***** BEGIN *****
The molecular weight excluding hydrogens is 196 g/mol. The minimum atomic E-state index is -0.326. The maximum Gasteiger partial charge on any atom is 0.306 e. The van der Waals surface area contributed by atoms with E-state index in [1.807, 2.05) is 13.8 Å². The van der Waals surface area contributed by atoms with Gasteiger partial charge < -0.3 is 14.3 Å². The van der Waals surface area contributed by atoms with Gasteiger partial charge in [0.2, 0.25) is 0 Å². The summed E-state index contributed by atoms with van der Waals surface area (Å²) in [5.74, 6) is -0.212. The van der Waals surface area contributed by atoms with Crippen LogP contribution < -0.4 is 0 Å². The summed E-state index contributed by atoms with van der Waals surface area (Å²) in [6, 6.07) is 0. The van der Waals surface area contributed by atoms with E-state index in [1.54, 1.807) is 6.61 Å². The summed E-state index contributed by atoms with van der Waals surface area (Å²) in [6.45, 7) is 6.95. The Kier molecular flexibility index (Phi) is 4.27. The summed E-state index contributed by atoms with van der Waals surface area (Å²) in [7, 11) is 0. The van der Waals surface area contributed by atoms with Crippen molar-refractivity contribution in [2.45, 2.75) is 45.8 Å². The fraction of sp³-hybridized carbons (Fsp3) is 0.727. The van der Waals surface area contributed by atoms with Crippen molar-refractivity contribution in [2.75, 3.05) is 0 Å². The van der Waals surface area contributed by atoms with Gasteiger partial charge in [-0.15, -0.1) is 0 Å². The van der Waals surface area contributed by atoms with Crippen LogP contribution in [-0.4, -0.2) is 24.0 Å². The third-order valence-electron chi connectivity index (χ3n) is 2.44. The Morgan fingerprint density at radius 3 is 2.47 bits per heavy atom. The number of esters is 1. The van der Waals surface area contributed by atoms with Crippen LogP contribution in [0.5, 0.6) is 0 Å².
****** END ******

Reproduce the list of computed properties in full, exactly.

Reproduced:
The molecular weight excluding hydrogens is 196 g/mol. The minimum atomic E-state index is -0.326. The maximum Gasteiger partial charge on any atom is 0.306 e. The van der Waals surface area contributed by atoms with E-state index in [1.807, 2.05) is 13.8 Å². The van der Waals surface area contributed by atoms with Gasteiger partial charge < -0.3 is 14.3 Å². The van der Waals surface area contributed by atoms with Gasteiger partial charge in [0.2, 0.25) is 0 Å². The summed E-state index contributed by atoms with van der Waals surface area (Å²) in [5.74, 6) is -0.212. The van der Waals surface area contributed by atoms with Crippen LogP contribution < -0.4 is 0 Å². The summed E-state index contributed by atoms with van der Waals surface area (Å²) in [6, 6.07) is 0. The van der Waals surface area contributed by atoms with E-state index in [1.54, 1.807) is 6.61 Å². The summed E-state index contributed by atoms with van der Waals surface area (Å²) in [6.45, 7) is 6.95. The Kier molecular flexibility index (Phi) is 4.27. The summed E-state index contributed by atoms with van der Waals surface area (Å²) in [7, 11) is 0. The van der Waals surface area contributed by atoms with Crippen molar-refractivity contribution in [2.45, 2.75) is 45.8 Å². The fraction of sp³-hybridized carbons (Fsp3) is 0.727. The van der Waals surface area contributed by atoms with Crippen molar-refractivity contribution in [2.75, 3.05) is 0 Å². The van der Waals surface area contributed by atoms with Gasteiger partial charge in [-0.15, -0.1) is 0 Å². The van der Waals surface area contributed by atoms with Crippen LogP contribution in [-0.4, -0.2) is 24.0 Å². The third-order valence-electron chi connectivity index (χ3n) is 2.44. The Morgan fingerprint density at radius 3 is 2.47 bits per heavy atom. The number of esters is 1. The van der Waals surface area contributed by atoms with Crippen LogP contribution in [0.5, 0.6) is 0 Å².